These are great actors doing the most basic level of their craft with none of the scenes giving them much to explore, show emotions about, or work with unless it’s to ham things up. The two main characters feel like they’re going through the motions on a normal day, tackling a villain of the week with no attachment or concern that they could fail. Wynter has so many opportunities to kill them and inside agents to help him, but mostly this villain just murders his own men. Worse, there’s a small spark between Steed and Peel that works (even though fans of the show didn’t like the blatant romance), but their banter was honestly painful at some spots, like nails on a rough surface, especially with the blunt trauma politeness and constant tea. Maybe this one is just too British for me to appreciate.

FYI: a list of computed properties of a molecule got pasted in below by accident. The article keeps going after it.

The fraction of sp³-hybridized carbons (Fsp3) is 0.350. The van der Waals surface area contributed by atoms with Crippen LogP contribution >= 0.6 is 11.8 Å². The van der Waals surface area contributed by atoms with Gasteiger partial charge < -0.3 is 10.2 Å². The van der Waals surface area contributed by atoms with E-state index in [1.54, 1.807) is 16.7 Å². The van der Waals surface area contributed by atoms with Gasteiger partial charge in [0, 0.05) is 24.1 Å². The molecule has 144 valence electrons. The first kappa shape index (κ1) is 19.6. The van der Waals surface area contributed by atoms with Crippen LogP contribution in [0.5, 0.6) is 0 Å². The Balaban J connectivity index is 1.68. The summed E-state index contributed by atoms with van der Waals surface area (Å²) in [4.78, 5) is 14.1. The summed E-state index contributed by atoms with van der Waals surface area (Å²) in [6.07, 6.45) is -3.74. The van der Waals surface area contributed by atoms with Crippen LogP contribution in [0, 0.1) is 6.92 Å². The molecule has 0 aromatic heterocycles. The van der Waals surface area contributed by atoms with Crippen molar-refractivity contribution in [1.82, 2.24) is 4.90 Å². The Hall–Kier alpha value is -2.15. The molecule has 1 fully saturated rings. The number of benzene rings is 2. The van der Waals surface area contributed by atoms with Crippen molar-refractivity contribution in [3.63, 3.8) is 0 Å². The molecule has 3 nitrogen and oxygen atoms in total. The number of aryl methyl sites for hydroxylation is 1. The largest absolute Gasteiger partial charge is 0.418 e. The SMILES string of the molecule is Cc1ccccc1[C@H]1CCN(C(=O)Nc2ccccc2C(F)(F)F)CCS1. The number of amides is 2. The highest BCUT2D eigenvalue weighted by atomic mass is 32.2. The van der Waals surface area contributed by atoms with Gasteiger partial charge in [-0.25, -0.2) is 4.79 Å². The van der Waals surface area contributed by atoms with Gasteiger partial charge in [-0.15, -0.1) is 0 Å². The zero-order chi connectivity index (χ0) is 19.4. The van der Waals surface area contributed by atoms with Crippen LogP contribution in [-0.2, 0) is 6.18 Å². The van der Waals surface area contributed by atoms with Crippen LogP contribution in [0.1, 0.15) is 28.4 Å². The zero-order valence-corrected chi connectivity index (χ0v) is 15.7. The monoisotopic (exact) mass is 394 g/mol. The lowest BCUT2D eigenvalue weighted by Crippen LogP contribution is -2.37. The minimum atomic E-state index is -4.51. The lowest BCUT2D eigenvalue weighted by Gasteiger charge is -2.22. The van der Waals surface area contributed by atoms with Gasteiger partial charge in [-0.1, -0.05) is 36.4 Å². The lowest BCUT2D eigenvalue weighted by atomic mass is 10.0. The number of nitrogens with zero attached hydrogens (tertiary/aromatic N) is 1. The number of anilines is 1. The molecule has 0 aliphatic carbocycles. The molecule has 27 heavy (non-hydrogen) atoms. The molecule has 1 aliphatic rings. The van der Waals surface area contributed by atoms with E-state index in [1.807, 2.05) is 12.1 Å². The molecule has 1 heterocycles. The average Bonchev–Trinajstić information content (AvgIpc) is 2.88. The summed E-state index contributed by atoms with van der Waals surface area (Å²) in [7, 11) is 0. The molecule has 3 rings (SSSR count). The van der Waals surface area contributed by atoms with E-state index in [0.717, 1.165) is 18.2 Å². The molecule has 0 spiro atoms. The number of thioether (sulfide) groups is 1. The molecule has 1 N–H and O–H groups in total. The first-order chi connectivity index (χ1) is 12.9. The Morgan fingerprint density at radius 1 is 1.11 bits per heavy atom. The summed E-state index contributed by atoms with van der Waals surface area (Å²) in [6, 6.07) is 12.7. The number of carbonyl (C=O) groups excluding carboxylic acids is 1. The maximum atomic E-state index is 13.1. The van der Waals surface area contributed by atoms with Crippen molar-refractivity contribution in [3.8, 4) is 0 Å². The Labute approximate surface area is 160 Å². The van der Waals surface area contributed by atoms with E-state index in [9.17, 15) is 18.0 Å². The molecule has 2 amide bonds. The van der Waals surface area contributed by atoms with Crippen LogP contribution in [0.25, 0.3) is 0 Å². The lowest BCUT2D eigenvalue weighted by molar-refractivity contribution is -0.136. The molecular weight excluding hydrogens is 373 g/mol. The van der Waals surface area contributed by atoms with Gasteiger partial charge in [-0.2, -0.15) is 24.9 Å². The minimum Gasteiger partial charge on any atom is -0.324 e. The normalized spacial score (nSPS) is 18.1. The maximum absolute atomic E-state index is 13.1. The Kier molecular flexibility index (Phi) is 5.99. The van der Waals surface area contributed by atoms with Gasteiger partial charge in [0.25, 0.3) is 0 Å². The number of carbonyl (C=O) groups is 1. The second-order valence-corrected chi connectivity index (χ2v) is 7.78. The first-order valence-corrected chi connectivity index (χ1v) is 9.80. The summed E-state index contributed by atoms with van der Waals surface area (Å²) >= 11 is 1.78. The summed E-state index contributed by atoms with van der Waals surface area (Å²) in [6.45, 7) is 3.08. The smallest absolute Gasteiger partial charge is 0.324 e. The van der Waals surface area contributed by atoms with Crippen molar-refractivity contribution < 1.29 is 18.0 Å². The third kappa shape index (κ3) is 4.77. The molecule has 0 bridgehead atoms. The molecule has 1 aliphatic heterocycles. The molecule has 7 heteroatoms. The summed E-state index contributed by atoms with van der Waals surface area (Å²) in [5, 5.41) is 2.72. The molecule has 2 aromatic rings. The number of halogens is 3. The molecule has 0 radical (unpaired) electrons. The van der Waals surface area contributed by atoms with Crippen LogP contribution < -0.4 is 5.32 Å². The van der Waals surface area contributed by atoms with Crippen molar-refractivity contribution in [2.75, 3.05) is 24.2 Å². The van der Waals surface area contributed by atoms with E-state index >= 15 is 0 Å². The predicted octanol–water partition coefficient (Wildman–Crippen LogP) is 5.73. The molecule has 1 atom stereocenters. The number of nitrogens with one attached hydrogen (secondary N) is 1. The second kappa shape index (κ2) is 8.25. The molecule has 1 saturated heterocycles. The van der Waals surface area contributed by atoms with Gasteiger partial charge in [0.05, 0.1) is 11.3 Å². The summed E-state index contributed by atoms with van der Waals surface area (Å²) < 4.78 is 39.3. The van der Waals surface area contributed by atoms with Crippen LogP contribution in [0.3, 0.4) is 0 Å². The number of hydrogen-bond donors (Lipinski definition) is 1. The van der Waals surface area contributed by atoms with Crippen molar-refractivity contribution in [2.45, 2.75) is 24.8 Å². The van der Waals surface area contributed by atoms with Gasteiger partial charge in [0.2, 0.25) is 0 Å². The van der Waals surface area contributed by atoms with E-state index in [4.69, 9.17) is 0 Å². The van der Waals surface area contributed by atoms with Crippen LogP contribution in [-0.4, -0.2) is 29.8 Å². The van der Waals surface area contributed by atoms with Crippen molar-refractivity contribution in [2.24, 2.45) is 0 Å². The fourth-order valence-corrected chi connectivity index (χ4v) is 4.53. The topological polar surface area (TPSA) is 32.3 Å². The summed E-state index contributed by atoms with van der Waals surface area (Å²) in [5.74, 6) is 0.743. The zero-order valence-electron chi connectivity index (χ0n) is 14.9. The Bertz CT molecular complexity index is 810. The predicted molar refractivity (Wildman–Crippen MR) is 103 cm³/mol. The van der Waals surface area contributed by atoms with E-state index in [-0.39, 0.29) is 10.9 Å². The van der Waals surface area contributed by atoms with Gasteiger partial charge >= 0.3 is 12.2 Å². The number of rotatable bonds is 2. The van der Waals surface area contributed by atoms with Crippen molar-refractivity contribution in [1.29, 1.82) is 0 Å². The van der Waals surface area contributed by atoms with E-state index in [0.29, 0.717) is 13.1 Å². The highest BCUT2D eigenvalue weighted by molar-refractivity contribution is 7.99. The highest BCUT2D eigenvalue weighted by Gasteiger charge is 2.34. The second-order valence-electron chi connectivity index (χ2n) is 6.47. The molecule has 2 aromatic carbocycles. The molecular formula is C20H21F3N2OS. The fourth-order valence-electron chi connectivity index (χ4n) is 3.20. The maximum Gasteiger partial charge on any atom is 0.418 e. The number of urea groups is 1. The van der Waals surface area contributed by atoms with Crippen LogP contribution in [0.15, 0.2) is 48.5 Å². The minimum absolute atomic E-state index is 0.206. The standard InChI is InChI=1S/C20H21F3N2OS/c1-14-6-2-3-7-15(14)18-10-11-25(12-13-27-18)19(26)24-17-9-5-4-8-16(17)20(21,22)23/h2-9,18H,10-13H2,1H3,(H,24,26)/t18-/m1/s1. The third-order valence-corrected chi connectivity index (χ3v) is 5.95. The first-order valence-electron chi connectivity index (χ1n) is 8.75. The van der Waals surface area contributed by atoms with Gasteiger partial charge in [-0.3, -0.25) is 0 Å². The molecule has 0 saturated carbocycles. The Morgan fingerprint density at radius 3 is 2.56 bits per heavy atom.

I can’t believe poor Uma Thurman did this a year after that tragic Poison Ivy portrayal. Fiennes has said he sees the movie as a “badge of honor,” having a tragedy like this on his resume. Connery is often said to have retired because of events surrounding The League of Extraordinary Gentlemen, but The Avengers couldn’t have helped things and is sometimes cited as affecting his decision. Perhaps worst of all is Jeremiah S. Chechik, the film’s director, who took a good bit of time off after this one and then only directed television for many years afterward. I don’t want to say this movie helped ruin careers, but with the evidence at hand, I’m going to.  

(embed)https://www.youtube.com/watch?v=IjGKv209gAE(/embed)